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It is no secret that trying your hands on the local cuisines is something any traveler should do to get to know not just the culture of the place but to also get to know the people and bond with them. Though it may not be a common occurrence in the west, here in Asia, street foods are something we all learned to grow up with and helped differentiate our cultures from the rest of the Asian countries.

In the Philippines, our street food is a mixture of flavors and delicacies that were woven together and made our own. This is because we were colonized by several nationalities in long periods. Nevertheless, Pinoy street foods are something visitors and locals alike should try and take a bite of.

Photo courtesy of  Unsplash

 If you’re unsure or worried, however – because of the stories you’ve heard of that include upset stomachs and diarrhea – don’t worry. In every place you go, there’s always a chance that those things could happen. But just to put your minds at ease, we list down some tips that could help start your street food adventure here in the Philippines.

Research

It all begins with knowing what to eat.

Here in the Philippines, our street food varies. From snacks to desserts, you’ll find one with whatever palette you may have. It also differs from one region or island to another, so the options are countless.

Researching about the kinds of street food of a particular place here could help you determine which ones you could try – based on the ingredients, how it’s cooked, and more. It could even help you locate which stalls or areas you can buy them for authenticity and safety.

Photo courtesy of Unsplash

Observe

One of the fascinating things about street foods is that you get to see how your food is being prepared or cooked. This much is true about the many stalls you will find here in the Philippines.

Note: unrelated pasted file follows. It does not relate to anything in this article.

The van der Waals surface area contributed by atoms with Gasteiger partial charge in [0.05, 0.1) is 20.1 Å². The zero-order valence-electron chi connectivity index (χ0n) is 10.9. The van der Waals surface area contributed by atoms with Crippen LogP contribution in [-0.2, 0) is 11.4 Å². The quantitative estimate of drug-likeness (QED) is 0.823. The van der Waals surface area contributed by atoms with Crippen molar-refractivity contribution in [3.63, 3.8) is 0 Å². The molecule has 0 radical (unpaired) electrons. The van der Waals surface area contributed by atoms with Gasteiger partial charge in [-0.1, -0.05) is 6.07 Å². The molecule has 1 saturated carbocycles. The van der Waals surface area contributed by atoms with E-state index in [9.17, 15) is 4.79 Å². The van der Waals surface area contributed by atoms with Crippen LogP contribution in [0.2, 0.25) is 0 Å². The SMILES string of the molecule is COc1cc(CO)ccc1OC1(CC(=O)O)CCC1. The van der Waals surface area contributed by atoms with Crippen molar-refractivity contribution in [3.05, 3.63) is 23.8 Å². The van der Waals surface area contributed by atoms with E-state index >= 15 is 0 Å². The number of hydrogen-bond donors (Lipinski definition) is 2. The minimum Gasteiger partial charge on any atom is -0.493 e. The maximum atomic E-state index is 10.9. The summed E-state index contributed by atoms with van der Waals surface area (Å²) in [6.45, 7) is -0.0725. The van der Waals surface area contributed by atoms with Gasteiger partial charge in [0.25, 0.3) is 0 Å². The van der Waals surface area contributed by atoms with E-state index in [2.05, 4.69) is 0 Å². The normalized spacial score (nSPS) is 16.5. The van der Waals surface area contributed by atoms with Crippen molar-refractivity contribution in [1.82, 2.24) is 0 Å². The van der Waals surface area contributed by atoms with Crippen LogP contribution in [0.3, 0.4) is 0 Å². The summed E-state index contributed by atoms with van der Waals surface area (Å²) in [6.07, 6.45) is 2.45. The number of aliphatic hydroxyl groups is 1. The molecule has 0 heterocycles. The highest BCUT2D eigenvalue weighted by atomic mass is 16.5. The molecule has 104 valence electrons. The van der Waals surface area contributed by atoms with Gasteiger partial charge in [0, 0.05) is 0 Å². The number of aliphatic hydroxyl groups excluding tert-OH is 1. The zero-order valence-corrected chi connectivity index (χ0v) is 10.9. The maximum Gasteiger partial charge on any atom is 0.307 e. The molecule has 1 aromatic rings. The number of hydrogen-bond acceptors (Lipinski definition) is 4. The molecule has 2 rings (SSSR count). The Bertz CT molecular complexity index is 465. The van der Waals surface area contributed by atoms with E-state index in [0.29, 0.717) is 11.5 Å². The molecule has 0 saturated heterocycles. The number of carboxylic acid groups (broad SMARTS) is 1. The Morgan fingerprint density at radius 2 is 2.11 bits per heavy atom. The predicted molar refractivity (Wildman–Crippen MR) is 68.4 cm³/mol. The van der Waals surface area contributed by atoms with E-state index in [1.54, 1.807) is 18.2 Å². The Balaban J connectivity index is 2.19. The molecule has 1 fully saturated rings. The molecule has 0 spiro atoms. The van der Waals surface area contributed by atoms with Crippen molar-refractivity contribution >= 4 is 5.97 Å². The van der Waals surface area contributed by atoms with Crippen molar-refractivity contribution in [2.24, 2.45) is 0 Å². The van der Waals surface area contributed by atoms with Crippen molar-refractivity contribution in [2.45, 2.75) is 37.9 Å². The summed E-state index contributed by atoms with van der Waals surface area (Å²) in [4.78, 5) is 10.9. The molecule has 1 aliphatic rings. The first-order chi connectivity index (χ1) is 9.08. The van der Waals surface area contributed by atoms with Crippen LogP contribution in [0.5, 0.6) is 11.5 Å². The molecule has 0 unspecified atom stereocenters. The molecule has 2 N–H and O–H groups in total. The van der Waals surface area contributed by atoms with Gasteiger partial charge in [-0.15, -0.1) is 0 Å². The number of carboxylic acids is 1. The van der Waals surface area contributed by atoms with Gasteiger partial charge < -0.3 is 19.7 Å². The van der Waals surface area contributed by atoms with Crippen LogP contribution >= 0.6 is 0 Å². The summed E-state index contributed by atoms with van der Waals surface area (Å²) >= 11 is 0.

Before you try your hands on some, it is best to see if the vendor is implementing some sort of sanitary regulations: is he wearing gloves, is he using his bare hands to handle money and food at the same time, etc. The regulations may not be at par with a restaurant’s but common sense goes a long way.

Wash your hands 

We already know how powerful washing our hands can be. If this pandemic isn’t proof enough, making sure our hygiene is well taken care of goes a long way in keeping us safe and healthy. Even though street food standards here have a reputation of being not-so-clean, it doesn’t mean you forgo the most basic of all hygiene.

Photo courtesy of Unsplash

Special Vendors

Many street food vendors sell multiple things with just one stall. Though that might be good – business-wise, as a customer, this might be something you should consider.

Choosing a vendor that specializes in one or two dishes means better quality in all sorts of ways: how they were prepared and cooked. It also has a higher chance that the ingredients used are fresh and not stored for a long time because they use it regularly.

Be careful with liquids and raw produce

Cooked dishes are one thing but liquids and raw produce are another. It is best to buy bottled or sealed drinks when it comes to refreshments especially with water – best to include ice here too. This goes the same as buying fruits and raw vegetables in food stalls especially if they have been under the sun for a while now.

Photo courtesy of Unsplash

Do as the locals do

A good indicator of a trustworthy and a tried-and-tested stall is when you see a long queue of locals just waiting to get their hands on whatever local dish or street food it offers. You can even ask for recommendations while you’re at it. 

Many Filipinos love doing this especially for first-timers in the country. You can be sure that all we want is for you to enjoy what you’re about to try on eating.

Don’t give in to pressure

We all love a little challenge especially when we’re in on an adventure. Though this will surely add a little bit of thrill and danger in our travels, taking in challenges is something you should think about before saying yes to – more so if it involves food.

The Philippines has a lot of local food (not just street foods) that some locals don’t even try. If it’s something you aren’t sure where it came from or how it was made, don’t give in to pressure or force yourself to eat just for the sake of getting to know the culture. Even if it’s something so popular like Balut!

Photo courtesy of howstuffworks

We know you can’t wait to travel again here in the Philippines and taste the local street foods. It has been a while, but the time we all can travel again is coming very soon, and we’re very much looking forward to having you again here at RedDoorz!




 

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